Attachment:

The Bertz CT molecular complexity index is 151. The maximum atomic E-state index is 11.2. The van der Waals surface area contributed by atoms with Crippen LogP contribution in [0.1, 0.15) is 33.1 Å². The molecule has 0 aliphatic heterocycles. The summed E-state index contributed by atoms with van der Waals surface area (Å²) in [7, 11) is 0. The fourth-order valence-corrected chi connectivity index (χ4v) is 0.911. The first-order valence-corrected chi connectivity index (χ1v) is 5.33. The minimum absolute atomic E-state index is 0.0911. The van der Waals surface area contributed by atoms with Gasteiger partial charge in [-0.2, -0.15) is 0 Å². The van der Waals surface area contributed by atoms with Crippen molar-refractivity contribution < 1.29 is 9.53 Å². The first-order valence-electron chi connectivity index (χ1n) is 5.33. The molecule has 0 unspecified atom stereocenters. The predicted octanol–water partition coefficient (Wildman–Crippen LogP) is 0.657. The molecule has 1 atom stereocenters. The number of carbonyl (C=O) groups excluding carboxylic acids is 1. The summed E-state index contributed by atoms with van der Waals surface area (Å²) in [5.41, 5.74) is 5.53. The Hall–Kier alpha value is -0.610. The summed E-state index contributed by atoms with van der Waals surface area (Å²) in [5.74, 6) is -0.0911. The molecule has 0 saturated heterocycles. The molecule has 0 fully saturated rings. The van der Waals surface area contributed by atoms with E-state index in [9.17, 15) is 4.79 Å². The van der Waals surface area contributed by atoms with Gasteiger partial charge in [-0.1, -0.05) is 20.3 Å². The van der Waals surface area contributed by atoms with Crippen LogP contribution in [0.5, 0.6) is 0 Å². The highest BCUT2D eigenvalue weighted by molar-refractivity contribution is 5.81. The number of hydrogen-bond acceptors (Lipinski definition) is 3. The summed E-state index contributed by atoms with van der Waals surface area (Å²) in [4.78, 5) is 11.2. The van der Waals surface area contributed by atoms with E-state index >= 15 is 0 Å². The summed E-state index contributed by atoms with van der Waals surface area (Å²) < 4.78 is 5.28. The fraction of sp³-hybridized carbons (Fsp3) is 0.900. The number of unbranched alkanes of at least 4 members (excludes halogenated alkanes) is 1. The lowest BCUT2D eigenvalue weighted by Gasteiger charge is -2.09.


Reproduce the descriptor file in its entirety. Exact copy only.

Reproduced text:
The Bertz CT molecular complexity index is 151. The maximum atomic E-state index is 11.2. The van der Waals surface area contributed by atoms with Crippen LogP contribution in [0.1, 0.15) is 33.1 Å². The molecule has 0 aliphatic heterocycles. The summed E-state index contributed by atoms with van der Waals surface area (Å²) in [7, 11) is 0. The fourth-order valence-corrected chi connectivity index (χ4v) is 0.911. The first-order valence-corrected chi connectivity index (χ1v) is 5.33. The minimum absolute atomic E-state index is 0.0911. The van der Waals surface area contributed by atoms with Gasteiger partial charge in [-0.2, -0.15) is 0 Å². The van der Waals surface area contributed by atoms with Crippen molar-refractivity contribution < 1.29 is 9.53 Å². The first-order valence-electron chi connectivity index (χ1n) is 5.33. The molecule has 0 unspecified atom stereocenters. The predicted octanol–water partition coefficient (Wildman–Crippen LogP) is 0.657. The molecule has 1 atom stereocenters. The number of carbonyl (C=O) groups excluding carboxylic acids is 1. The summed E-state index contributed by atoms with van der Waals surface area (Å²) in [5.41, 5.74) is 5.53. The Hall–Kier alpha value is -0.610. The summed E-state index contributed by atoms with van der Waals surface area (Å²) in [5.74, 6) is -0.0911. The molecule has 0 saturated heterocycles. The molecule has 0 fully saturated rings. The van der Waals surface area contributed by atoms with E-state index in [9.17, 15) is 4.79 Å². The van der Waals surface area contributed by atoms with Gasteiger partial charge in [-0.1, -0.05) is 20.3 Å². The van der Waals surface area contributed by atoms with Crippen LogP contribution in [0.5, 0.6) is 0 Å². The highest BCUT2D eigenvalue weighted by molar-refractivity contribution is 5.81. The number of hydrogen-bond acceptors (Lipinski definition) is 3. The summed E-state index contributed by atoms with van der Waals surface area (Å²) in [4.78, 5) is 11.2. The van der Waals surface area contributed by atoms with E-state index >= 15 is 0 Å². The summed E-state index contributed by atoms with van der Waals surface area (Å²) < 4.78 is 5.28. The fraction of sp³-hybridized carbons (Fsp3) is 0.900. The number of unbranched alkanes of at least 4 members (excludes halogenated alkanes) is 1. The lowest BCUT2D eigenvalue weighted by Gasteiger charge is -2.09.